In 2009, twenty-two-year-old Kevin Pearce was at the top of his game—and the name of that game was competitive snowboarding.
Born in Hanover, New Hampshire and raised in Vermont, Pearce, a New Englander through-and-through, thrived in the snow. He and his older brother Adam began competitive snowboarding as they moved through high school, careful to balance athletics with academics.
“I always felt that Adam and Kevin were thoughtful, never reckless,” Pia, Pearce’s mother, told BrainLine. “As they got better, they would try more difficult tricks, but they worked up to them realistically.”
As Kevin Pearce progressed, he began to snag an impressive amount of wins. Two years in a row, he won The Arctic Challenge (2007 and 2008). Then, he won two Air & Style rings in one season, at Nokia in Munich and Billabong in Innsbruck. Pearce competed in 2008’s X Games, earning three medals and also becoming the first athlete to ever compete in three medal events in one day. In 2009, he won another medal at the X Games. Winning against and surpassing many snowboarders older than him, Pearce’s talent seemed unparalleled.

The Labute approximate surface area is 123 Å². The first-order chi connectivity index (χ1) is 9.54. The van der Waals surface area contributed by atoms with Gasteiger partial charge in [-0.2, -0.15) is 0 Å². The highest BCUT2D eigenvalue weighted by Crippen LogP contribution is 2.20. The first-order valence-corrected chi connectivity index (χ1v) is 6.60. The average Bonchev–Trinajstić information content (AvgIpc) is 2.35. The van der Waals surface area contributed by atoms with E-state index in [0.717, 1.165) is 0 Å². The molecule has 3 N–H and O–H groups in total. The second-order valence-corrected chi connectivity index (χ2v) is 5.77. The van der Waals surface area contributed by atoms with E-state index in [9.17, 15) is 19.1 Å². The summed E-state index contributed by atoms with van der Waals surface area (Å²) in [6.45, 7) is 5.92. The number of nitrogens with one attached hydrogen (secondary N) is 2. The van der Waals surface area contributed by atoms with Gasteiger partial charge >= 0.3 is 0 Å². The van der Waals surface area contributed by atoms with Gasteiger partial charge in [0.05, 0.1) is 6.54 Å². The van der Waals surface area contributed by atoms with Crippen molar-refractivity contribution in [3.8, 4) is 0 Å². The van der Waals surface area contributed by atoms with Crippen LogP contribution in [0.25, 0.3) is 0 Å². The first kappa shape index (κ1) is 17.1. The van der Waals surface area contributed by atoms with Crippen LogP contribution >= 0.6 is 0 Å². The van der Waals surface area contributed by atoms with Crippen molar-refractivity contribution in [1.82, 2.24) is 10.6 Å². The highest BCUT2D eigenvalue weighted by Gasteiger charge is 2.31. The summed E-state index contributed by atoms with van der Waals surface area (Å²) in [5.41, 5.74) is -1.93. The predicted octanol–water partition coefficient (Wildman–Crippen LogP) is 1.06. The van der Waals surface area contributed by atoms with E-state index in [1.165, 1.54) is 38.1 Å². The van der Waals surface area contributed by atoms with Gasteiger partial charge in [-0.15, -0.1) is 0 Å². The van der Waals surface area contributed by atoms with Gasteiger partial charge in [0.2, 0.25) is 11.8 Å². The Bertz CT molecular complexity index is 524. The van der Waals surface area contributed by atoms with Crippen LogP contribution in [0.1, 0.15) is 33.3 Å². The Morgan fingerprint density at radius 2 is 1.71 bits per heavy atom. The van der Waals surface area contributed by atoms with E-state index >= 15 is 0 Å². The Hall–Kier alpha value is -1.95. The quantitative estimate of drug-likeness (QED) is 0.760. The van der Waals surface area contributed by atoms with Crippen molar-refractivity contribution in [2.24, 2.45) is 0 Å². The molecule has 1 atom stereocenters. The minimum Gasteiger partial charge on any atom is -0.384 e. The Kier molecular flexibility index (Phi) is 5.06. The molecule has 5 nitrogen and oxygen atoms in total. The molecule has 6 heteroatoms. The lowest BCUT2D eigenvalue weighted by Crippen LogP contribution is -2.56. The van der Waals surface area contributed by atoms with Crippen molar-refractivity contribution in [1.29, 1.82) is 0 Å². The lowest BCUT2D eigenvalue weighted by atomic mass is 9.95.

San Diego Olympic snowboarder Shaun White, who began as a skateboarding protégé of Tony Hawk’s, became Kevin Pearce’s main rival as they both vied for the same titles in the same snowboarding events. It appeared as though Pearce would usurp White as the young up-and-comer—they both were preparing to compete in the 2010 Olympic Winter Games in Vancouver, after all.
Then, December 31st, 2009 happened.
Pearce, while training on a half-pip near Park City, Utah, attempted a maneuver referred to as a “cab double cork” and didn’t land the trick. Instead, Pearce’s forehead above his left eye took the brunt of the force.
Pearce, while training on a half-pip near Park City, Utah, attempted a maneuver referred to as a “cab double cork” and didn’t land the trick. Instead, Pearce’s forehead above his left eye took the brunt of the force. After being flown to University of Utah Medical Center in Salt Lake City, Pearce spent about three weeks in the intensive care unit. Afterward, he was transferred to Craig Hospital, a specialist in traumatic brain injuries (TBIs), located in Denver, Colorado. Rehabilitation at Craig Hospital lasted four months—Pearce returned to his family’s home in Vermont following treatment.
Lucy Walker’s 2013 documentary The Crash Reel details the White and Pearce rivalry, Pearce’s subsequent traumatic brain injury and the rehabilitation following the severe injury and coma. A poignant and telling moment occurs later in the film when a post-injury Pearce sneaks to the mountains with his friends and tries to snowboard once again. Another accident, he had been warned—even a minor one—would likely lead to a fatality. Pearce avoids injury but discovers he can no longer perform at the same level he once had.
“There was nothing telling me that I couldn’t do what I used to do,” Pearce told The Guardian in 2013. “That was the hardest part, because my brain wouldn’t allow me to see that. It didn’t want to tell me [the truth].”